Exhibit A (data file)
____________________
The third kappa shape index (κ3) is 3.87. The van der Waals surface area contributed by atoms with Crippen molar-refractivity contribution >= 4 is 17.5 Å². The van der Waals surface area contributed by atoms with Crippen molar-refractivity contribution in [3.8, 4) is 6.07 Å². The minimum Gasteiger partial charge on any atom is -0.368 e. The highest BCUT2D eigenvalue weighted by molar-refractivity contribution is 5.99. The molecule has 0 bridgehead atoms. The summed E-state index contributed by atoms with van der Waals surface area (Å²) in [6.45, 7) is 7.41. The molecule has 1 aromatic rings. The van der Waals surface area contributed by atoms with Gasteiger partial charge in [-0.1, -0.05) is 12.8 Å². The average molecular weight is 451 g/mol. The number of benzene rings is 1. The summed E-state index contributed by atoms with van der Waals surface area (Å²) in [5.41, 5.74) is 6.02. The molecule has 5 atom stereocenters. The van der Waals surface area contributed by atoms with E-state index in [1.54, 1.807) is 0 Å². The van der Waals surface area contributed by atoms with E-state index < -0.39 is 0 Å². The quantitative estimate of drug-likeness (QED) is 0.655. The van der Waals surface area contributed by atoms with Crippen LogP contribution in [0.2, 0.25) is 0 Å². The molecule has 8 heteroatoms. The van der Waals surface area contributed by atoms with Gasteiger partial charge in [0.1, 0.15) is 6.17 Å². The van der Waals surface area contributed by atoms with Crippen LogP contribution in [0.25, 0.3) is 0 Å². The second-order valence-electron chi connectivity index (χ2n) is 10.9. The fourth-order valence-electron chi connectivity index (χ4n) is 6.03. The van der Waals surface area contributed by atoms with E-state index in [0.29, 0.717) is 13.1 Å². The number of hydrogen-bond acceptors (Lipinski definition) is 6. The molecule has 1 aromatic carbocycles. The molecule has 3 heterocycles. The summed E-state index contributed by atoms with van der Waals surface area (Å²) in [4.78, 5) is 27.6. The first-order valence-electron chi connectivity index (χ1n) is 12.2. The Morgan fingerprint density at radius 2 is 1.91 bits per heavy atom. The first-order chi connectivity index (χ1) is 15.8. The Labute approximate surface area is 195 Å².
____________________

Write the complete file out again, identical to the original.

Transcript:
The third kappa shape index (κ3) is 3.87. The van der Waals surface area contributed by atoms with Crippen molar-refractivity contribution >= 4 is 17.5 Å². The van der Waals surface area contributed by atoms with Crippen molar-refractivity contribution in [3.8, 4) is 6.07 Å². The minimum Gasteiger partial charge on any atom is -0.368 e. The highest BCUT2D eigenvalue weighted by molar-refractivity contribution is 5.99. The molecule has 0 bridgehead atoms. The summed E-state index contributed by atoms with van der Waals surface area (Å²) in [6.45, 7) is 7.41. The molecule has 1 aromatic rings. The van der Waals surface area contributed by atoms with Gasteiger partial charge in [-0.1, -0.05) is 12.8 Å². The average molecular weight is 451 g/mol. The number of benzene rings is 1. The summed E-state index contributed by atoms with van der Waals surface area (Å²) in [5.41, 5.74) is 6.02. The molecule has 5 atom stereocenters. The van der Waals surface area contributed by atoms with E-state index in [1.54, 1.807) is 0 Å². The van der Waals surface area contributed by atoms with E-state index < -0.39 is 0 Å². The quantitative estimate of drug-likeness (QED) is 0.655. The van der Waals surface area contributed by atoms with Crippen LogP contribution in [0.2, 0.25) is 0 Å². The molecule has 8 heteroatoms. The van der Waals surface area contributed by atoms with Gasteiger partial charge in [0.1, 0.15) is 6.17 Å². The van der Waals surface area contributed by atoms with Crippen LogP contribution in [0.25, 0.3) is 0 Å². The second-order valence-electron chi connectivity index (χ2n) is 10.9. The fourth-order valence-electron chi connectivity index (χ4n) is 6.03. The van der Waals surface area contributed by atoms with E-state index in [0.29, 0.717) is 13.1 Å². The number of hydrogen-bond acceptors (Lipinski definition) is 6. The molecule has 1 aromatic carbocycles. The molecule has 3 heterocycles. The summed E-state index contributed by atoms with van der Waals surface area (Å²) in [4.78, 5) is 27.6. The first-order valence-electron chi connectivity index (χ1n) is 12.2. The Morgan fingerprint density at radius 2 is 1.91 bits per heavy atom. The first-order chi connectivity index (χ1) is 15.8. The Labute approximate surface area is 195 Å².